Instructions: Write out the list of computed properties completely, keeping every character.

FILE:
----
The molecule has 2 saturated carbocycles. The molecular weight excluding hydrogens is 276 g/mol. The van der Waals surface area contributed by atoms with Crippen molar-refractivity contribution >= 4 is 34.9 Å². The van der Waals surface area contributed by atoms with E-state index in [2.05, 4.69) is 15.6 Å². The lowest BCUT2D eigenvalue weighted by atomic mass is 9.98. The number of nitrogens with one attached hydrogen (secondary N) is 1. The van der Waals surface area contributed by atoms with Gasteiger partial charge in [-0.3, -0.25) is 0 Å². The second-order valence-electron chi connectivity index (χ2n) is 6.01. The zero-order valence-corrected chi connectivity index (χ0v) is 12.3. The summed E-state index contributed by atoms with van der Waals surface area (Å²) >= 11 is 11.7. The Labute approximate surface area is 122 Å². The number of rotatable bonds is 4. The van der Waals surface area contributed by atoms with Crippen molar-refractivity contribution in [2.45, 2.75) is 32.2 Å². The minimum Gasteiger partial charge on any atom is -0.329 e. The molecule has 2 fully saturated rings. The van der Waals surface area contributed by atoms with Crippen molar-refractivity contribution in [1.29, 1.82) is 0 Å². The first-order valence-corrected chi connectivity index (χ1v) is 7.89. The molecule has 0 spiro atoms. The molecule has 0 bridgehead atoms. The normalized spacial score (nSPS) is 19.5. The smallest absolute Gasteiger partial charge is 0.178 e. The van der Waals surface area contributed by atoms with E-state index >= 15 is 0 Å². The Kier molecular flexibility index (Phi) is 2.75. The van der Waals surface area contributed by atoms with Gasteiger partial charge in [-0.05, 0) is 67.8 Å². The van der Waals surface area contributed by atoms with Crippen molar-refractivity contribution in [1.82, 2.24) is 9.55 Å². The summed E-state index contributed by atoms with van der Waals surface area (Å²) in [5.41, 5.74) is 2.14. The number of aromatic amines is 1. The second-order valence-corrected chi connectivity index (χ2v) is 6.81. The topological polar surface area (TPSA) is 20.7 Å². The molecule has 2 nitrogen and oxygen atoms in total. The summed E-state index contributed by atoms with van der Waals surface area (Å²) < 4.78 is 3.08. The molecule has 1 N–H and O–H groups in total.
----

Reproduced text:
The molecule has 2 saturated carbocycles. The molecular weight excluding hydrogens is 276 g/mol. The van der Waals surface area contributed by atoms with Crippen molar-refractivity contribution >= 4 is 34.9 Å². The van der Waals surface area contributed by atoms with E-state index in [2.05, 4.69) is 15.6 Å². The lowest BCUT2D eigenvalue weighted by atomic mass is 9.98. The number of nitrogens with one attached hydrogen (secondary N) is 1. The van der Waals surface area contributed by atoms with Gasteiger partial charge in [-0.3, -0.25) is 0 Å². The second-order valence-electron chi connectivity index (χ2n) is 6.01. The zero-order valence-corrected chi connectivity index (χ0v) is 12.3. The summed E-state index contributed by atoms with van der Waals surface area (Å²) >= 11 is 11.7. The Labute approximate surface area is 122 Å². The number of rotatable bonds is 4. The van der Waals surface area contributed by atoms with Crippen molar-refractivity contribution in [2.45, 2.75) is 32.2 Å². The minimum Gasteiger partial charge on any atom is -0.329 e. The molecule has 2 fully saturated rings. The van der Waals surface area contributed by atoms with Crippen molar-refractivity contribution in [1.29, 1.82) is 0 Å². The first-order valence-corrected chi connectivity index (χ1v) is 7.89. The molecule has 0 spiro atoms. The molecule has 0 bridgehead atoms. The normalized spacial score (nSPS) is 19.5. The smallest absolute Gasteiger partial charge is 0.178 e. The van der Waals surface area contributed by atoms with E-state index >= 15 is 0 Å². The Kier molecular flexibility index (Phi) is 2.75. The van der Waals surface area contributed by atoms with Gasteiger partial charge in [-0.05, 0) is 67.8 Å². The van der Waals surface area contributed by atoms with Crippen molar-refractivity contribution in [1.82, 2.24) is 9.55 Å². The summed E-state index contributed by atoms with van der Waals surface area (Å²) in [5.41, 5.74) is 2.14. The number of aromatic amines is 1. The second-order valence-corrected chi connectivity index (χ2v) is 6.81. The topological polar surface area (TPSA) is 20.7 Å². The molecule has 2 nitrogen and oxygen atoms in total. The summed E-state index contributed by atoms with van der Waals surface area (Å²) < 4.78 is 3.08. The molecule has 1 N–H and O–H groups in total.